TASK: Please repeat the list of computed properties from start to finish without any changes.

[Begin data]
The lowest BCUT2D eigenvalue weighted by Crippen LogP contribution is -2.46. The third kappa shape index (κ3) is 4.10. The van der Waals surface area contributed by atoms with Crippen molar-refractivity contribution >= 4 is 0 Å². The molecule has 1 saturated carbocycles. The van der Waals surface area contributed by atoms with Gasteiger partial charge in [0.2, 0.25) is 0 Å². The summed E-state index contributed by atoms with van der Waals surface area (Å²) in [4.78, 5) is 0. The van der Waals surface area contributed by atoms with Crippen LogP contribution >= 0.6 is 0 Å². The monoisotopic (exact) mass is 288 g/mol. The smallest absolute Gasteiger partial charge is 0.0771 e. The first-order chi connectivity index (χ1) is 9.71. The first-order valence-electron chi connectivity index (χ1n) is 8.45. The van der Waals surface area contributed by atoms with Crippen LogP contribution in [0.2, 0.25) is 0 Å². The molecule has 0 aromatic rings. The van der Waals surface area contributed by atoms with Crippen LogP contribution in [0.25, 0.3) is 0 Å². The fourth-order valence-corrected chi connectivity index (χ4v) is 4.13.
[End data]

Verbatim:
The lowest BCUT2D eigenvalue weighted by Crippen LogP contribution is -2.46. The third kappa shape index (κ3) is 4.10. The van der Waals surface area contributed by atoms with Crippen molar-refractivity contribution >= 4 is 0 Å². The molecule has 1 saturated carbocycles. The van der Waals surface area contributed by atoms with Gasteiger partial charge in [0.2, 0.25) is 0 Å². The summed E-state index contributed by atoms with van der Waals surface area (Å²) in [4.78, 5) is 0. The van der Waals surface area contributed by atoms with Crippen LogP contribution >= 0.6 is 0 Å². The monoisotopic (exact) mass is 288 g/mol. The smallest absolute Gasteiger partial charge is 0.0771 e. The first-order chi connectivity index (χ1) is 9.71. The first-order valence-electron chi connectivity index (χ1n) is 8.45. The van der Waals surface area contributed by atoms with Crippen LogP contribution in [0.2, 0.25) is 0 Å². The molecule has 0 aromatic rings. The van der Waals surface area contributed by atoms with Crippen LogP contribution in [0.25, 0.3) is 0 Å². The fourth-order valence-corrected chi connectivity index (χ4v) is 4.13.